Editing photos do make them look much better, or that's how I think after trying a few simple tricks to improve my old photos. These tricks I have learned by seeing what others have done and from tutorials I have found on Internet. …
Very first thing you may wish to do for a photo is some improvements on contrast, brightness or white balance. On photo editing software there are usually tools like 'auto levels, contrast and color', which you can try. However, I recommend not to accept them without criticism. Try the tool, but if you have even small doubts about the results, then just undo and try something else. For example sometimes 'auto leves' fails to make the colors natural. Then you may get better results with 'auto contrast'. And sometimes the picture is perfect just as it is.
Another thing you can do is tamper the levels manually. Here's a good tutorial how to do levels on PhotoShop. There's very similar tool also on GIMP, so that tutorial should work for GIMP just as well.
Next step is to check if there's much noise that may look bad especially when the picture is enlarged. If you enlarge the previous picture right after 'auto leves', you may notice there's quite much small speckles on it. This is because the photo is taken in poor light conditions using high ISO value.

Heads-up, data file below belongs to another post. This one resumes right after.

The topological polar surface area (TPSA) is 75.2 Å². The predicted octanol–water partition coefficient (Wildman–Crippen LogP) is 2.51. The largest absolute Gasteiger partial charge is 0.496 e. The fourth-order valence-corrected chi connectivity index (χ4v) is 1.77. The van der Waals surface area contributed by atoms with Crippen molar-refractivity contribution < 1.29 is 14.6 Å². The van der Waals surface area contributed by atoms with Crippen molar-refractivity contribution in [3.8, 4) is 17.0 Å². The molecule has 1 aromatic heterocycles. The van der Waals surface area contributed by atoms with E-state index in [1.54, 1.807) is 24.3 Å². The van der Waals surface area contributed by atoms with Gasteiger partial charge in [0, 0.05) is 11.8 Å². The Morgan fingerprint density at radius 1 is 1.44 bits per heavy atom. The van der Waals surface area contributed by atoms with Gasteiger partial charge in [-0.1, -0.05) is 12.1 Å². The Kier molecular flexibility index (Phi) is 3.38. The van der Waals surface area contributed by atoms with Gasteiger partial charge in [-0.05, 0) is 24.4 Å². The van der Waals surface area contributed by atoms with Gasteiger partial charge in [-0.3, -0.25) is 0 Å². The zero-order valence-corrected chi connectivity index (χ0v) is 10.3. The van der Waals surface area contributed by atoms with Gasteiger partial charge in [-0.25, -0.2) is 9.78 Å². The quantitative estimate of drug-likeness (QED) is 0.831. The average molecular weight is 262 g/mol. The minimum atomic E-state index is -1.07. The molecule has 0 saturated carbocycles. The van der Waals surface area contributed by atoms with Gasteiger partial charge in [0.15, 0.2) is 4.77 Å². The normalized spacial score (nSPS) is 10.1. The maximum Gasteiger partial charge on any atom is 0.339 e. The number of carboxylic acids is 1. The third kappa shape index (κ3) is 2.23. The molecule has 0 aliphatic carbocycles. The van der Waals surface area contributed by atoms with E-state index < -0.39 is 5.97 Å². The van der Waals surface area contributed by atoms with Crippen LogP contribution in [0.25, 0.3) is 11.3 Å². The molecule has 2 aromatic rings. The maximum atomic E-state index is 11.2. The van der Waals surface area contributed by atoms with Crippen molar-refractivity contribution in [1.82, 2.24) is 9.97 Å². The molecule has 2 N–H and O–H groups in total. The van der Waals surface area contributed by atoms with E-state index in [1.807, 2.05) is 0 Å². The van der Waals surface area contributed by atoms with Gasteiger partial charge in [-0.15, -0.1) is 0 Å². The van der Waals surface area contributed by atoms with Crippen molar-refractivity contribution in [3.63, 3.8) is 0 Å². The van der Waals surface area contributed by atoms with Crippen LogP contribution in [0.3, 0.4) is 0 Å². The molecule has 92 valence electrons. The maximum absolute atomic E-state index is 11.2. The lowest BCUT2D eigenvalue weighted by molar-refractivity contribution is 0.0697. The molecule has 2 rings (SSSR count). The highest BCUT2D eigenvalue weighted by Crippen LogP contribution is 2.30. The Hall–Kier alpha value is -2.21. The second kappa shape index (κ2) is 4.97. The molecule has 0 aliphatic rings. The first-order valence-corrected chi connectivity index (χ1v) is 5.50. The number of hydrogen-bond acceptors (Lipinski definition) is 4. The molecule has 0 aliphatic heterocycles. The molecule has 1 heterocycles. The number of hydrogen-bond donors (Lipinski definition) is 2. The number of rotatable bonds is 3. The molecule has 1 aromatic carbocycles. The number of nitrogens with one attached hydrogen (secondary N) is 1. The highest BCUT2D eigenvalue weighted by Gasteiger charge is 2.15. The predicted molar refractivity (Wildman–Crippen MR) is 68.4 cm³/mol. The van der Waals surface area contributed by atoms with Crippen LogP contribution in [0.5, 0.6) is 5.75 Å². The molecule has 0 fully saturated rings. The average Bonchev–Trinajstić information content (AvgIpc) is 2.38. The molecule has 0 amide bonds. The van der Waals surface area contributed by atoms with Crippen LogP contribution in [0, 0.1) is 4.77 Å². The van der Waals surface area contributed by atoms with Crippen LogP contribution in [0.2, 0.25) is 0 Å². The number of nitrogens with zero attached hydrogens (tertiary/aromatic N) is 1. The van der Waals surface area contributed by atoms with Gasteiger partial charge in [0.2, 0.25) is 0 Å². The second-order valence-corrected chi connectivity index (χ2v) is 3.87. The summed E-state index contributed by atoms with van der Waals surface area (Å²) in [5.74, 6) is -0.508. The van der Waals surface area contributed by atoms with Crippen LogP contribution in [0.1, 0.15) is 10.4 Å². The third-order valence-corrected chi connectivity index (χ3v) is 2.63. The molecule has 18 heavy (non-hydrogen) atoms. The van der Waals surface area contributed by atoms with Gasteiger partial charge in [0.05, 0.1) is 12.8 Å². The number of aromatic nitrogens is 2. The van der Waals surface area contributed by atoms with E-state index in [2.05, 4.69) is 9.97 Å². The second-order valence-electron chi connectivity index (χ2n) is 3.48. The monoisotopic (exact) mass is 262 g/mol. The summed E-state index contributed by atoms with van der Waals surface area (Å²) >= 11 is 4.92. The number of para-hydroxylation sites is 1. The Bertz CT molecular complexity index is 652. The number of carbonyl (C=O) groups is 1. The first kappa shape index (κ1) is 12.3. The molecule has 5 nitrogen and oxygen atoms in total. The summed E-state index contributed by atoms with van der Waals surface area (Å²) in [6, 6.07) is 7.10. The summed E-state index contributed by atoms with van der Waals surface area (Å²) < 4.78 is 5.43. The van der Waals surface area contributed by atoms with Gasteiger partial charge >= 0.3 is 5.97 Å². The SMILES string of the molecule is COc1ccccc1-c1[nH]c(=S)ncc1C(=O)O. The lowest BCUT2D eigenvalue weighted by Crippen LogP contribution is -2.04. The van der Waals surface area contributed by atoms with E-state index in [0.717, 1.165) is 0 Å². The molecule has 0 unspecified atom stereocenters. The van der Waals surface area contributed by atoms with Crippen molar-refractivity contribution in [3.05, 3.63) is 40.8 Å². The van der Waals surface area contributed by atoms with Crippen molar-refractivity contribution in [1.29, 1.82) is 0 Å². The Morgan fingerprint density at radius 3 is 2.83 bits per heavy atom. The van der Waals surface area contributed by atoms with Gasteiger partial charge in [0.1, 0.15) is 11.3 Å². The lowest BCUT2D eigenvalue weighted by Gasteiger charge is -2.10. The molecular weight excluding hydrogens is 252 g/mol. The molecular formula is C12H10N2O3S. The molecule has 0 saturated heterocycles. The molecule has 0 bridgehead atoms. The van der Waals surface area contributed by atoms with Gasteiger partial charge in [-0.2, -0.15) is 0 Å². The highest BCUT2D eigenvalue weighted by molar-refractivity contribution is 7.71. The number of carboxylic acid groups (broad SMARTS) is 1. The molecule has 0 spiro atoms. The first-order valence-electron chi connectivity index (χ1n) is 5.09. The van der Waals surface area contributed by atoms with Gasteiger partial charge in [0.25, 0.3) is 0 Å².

This noise can be reduced by running so called 'smart blur' ('selective gaussian blur' on GIMP). The recommended values are somewhere around 7 for radius and treshold (radius and delta on GIMP). What are the right values depends very much on the size of an original picture and your personal taste, but do not exaggerate. You may not get all noise removed because this smart blur actually does exactly what it says: it blurs the picture.
Dark vignettes have become quite popular lately. The idea is to make the corners of the image look a little darker than the center, thus giving more vivid and a bit dramatic touch for the picture. This can be achieved simple by using a dark layer where's blurred hole cut through. Here's a short instruction how to do that:
- Add layer
- Fill in the layer with black paint
- Cut circle or any shape you like in the middle
- Deselect if the selection does not get unselected after cutting the hole
- Add 'Gaussian blur' and be quite generous with it
From here on you have different possibilities:
- Change the opacity of vignetting layer
- Change the opacity of fill
- Change the mode of vignetting layer to 'Overlay' (option at least on PhotoShop)
- Change the mode of vignetting layer to 'Soft Light' (option on PhotoShop and GIMP)
You can even combine those by choosing 'overlay' and decreasing the opacity for the layer. Here's more or less the same explained for GIMP. In that tutorial there's layer mask used but I really don't know why 😀 You can just as well cut the hole into layer.
Taking these few steps you get started easily. More tricks maybe coming in near future 😉
EDIT: As you may noticed, large speckles are not removed, and that would be impossible withe the tool I described. If you happen to know way to lessen those larger speckles, then please give feedback.